Beware 'frackophobia'

Pennsylvania could play a key role in the largest gas field ever

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Last year, America imported almost 4.4 billion barrels of oil, much of it from countries that don't particularly like us. The tab totaled $260 billion and accounted for roughly half of our trade deficit.

With the economy recovering and oil prices forecast to exceed $100 a barrel this year, imports will grow further and the cost in 2011 could easily exceed $300 billion. This growing dependence on imported oil is good neither for our economy nor our national security.

We could significantly reduce our oil imports by developing our indigenous energy resources, in particular natural gas that's locked in shale formations. Several weeks ago, the U.S. Department of Energy more than doubled its estimates of recoverable shale gas to 827 trillion cubic feet. These reserves are equivalent to 140 billion barrels of oil, more than the proven oil reserves of Iran.

Twenty years ago, the Barnett Shale in North Texas was unknown. Today it's the largest producing natural gas field in the United States with output exceeding 4 billion cubic feet a day. What's more, the Barnett Shale has added a new dimension to the North Texas economy, supporting thousands of jobs and generating millions in tax revenue for local governments and school districts.

In terms of potential output and economic impact, the Barnett is dwarfed by the Marcellus Shale formation that stretches across large swaths of Pennsylvania, West Virginia and New York. Pennsylvania is already benefiting mightily from shale gas production, and several studies have recently documented the huge economic boost to the state in term of jobs, income and tax revenue. Indeed, one can point to drilling and production in the Marcellus as the main reason Pennsylvania added more jobs last year than any state except Texas. By contrast, New York, with an effective moratorium on shale gas drilling, continued to lose jobs in 2010.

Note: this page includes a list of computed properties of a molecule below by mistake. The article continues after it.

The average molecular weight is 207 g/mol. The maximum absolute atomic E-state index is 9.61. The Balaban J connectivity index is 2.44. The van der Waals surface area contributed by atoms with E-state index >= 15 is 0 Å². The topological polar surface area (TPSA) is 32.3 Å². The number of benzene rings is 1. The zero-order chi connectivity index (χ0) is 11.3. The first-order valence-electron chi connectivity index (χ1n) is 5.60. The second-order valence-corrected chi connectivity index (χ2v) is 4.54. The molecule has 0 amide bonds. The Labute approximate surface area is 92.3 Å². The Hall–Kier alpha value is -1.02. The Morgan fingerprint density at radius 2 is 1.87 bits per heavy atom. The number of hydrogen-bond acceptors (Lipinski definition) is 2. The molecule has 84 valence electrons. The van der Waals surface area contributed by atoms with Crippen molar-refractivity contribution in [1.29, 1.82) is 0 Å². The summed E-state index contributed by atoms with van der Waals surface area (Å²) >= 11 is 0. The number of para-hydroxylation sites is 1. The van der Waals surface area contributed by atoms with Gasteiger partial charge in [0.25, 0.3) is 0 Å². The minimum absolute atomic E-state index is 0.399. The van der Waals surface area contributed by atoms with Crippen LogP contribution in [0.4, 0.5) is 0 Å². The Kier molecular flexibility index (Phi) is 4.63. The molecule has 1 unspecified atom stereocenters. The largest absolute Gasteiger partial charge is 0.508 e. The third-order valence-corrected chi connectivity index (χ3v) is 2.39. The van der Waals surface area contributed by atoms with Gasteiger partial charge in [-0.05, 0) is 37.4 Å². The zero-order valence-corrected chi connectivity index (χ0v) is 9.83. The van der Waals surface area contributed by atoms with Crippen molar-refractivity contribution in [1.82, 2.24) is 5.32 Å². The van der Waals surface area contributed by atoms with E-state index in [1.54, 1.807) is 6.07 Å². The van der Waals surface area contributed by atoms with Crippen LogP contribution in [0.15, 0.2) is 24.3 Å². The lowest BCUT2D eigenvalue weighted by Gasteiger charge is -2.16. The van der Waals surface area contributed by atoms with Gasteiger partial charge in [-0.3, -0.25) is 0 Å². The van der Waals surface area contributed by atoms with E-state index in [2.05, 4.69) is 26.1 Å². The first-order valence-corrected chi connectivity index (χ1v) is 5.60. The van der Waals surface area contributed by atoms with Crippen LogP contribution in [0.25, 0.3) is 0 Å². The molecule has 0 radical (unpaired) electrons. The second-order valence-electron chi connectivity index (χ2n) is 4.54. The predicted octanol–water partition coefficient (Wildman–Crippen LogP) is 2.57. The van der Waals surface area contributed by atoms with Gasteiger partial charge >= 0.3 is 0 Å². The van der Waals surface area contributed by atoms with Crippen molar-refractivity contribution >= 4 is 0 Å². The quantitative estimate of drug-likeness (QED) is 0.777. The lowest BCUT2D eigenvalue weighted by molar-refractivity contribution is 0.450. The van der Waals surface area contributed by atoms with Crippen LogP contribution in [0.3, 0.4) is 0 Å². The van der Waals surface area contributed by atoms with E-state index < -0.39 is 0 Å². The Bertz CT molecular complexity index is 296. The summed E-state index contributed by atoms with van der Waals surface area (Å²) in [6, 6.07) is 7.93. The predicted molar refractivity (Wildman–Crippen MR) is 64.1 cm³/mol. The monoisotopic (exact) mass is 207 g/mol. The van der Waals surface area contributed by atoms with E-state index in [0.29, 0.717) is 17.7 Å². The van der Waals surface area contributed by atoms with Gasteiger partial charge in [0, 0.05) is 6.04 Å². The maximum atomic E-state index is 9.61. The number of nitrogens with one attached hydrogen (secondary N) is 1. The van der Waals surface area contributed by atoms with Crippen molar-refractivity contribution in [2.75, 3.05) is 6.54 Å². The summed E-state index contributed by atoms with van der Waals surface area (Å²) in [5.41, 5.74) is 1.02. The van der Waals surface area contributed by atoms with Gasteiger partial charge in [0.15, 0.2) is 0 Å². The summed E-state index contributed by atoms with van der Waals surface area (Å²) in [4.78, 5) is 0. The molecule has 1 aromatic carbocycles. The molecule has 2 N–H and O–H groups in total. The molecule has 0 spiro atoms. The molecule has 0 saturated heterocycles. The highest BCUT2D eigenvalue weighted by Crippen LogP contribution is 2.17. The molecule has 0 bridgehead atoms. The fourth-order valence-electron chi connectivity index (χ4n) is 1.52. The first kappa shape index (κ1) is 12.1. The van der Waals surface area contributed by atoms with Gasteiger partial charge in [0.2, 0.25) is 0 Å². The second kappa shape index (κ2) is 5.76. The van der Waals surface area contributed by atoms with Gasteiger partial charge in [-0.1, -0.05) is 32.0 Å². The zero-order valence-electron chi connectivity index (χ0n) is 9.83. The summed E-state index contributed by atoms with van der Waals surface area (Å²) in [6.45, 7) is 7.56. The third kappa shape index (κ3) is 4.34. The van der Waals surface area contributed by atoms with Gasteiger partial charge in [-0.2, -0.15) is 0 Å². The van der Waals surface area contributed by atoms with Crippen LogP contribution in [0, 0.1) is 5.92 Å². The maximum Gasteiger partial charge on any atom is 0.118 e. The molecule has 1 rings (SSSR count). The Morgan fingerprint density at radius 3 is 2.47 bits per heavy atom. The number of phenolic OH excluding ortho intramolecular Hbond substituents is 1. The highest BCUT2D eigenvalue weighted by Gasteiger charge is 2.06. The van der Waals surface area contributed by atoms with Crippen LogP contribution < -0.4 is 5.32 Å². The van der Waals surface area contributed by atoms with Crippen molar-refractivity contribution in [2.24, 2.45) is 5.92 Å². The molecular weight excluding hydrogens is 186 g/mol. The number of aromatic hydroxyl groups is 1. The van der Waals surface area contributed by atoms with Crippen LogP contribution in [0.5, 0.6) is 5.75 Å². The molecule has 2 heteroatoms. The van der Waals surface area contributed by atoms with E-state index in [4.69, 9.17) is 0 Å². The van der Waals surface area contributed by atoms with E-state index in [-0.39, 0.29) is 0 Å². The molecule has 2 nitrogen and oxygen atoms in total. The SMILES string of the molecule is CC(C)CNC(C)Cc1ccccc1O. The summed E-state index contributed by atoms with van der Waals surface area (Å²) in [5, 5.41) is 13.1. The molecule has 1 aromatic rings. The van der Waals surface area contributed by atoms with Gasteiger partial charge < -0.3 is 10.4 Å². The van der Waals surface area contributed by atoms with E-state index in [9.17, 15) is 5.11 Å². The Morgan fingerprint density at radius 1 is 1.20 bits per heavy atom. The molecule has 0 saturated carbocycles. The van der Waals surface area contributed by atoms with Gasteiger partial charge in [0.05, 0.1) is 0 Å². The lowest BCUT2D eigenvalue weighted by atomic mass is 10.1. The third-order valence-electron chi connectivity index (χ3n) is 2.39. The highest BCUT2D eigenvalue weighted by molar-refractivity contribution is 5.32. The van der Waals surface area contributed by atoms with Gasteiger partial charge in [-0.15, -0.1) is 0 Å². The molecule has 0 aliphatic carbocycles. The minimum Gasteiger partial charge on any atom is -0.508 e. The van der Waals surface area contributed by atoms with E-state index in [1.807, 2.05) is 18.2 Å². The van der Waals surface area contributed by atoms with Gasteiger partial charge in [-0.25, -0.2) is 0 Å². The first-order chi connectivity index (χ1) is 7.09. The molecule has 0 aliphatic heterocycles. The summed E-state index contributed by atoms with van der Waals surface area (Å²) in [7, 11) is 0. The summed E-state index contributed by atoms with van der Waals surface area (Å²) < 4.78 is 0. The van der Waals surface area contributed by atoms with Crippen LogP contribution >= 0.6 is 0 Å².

Unfortunately, the anti-drilling crowd in Pennsylvania is raising unfounded concerns about the safety of the hydraulic fracturing process that is used to release the trapped gas. In particular, some environmental groups are claiming that the chemicals used in "fracking" are contaminating local water supplies.

Yes, there have been a few cases where improper disposal of used fracking fluids has polluted surface water. But Pennsylvanians shouldn't succumb to "frackophobia" simply because of these isolated incidents. Careful studies by the Environmental Protection Agency and the Ground Water Protection Council haven't revealed a single case of drinking water contamination from shale gas drilling itself.

The decision by Philadelphia officials to avoid purchases of Marcellus gas and by Pittsburgh officials to ban hydraulic fracturing in the city will be good for us in North Texas as we sell more Barnett gas to the Northeast. But it will be harmful to the nascent drilling industry in the state of Pennsylvania.

Is producing, gathering, processing and delivering natural gas from shale formations completely risk free? Of course not. But these minimal risks must be weighed against the huge economic and national security benefits that can be realized by fully developing our domestic natural gas resources.

Pennsylvania has a unique opportunity to become the administrative center for all drilling operations in the Marcellus Shale, potentially the biggest gas play ever. At the same time, this growing industry can support tens of thousands of well-paid jobs for Pennsylvanians while generating millions of new tax revenue for the state and its local governments.


Bernard L. Weinstein is associate director of the Maguire Energy Institute and an adjunct professor of business economics at Southern Methodist University's Cox School of Business in Dallas ( bweinstein@cox.smu.edu ).


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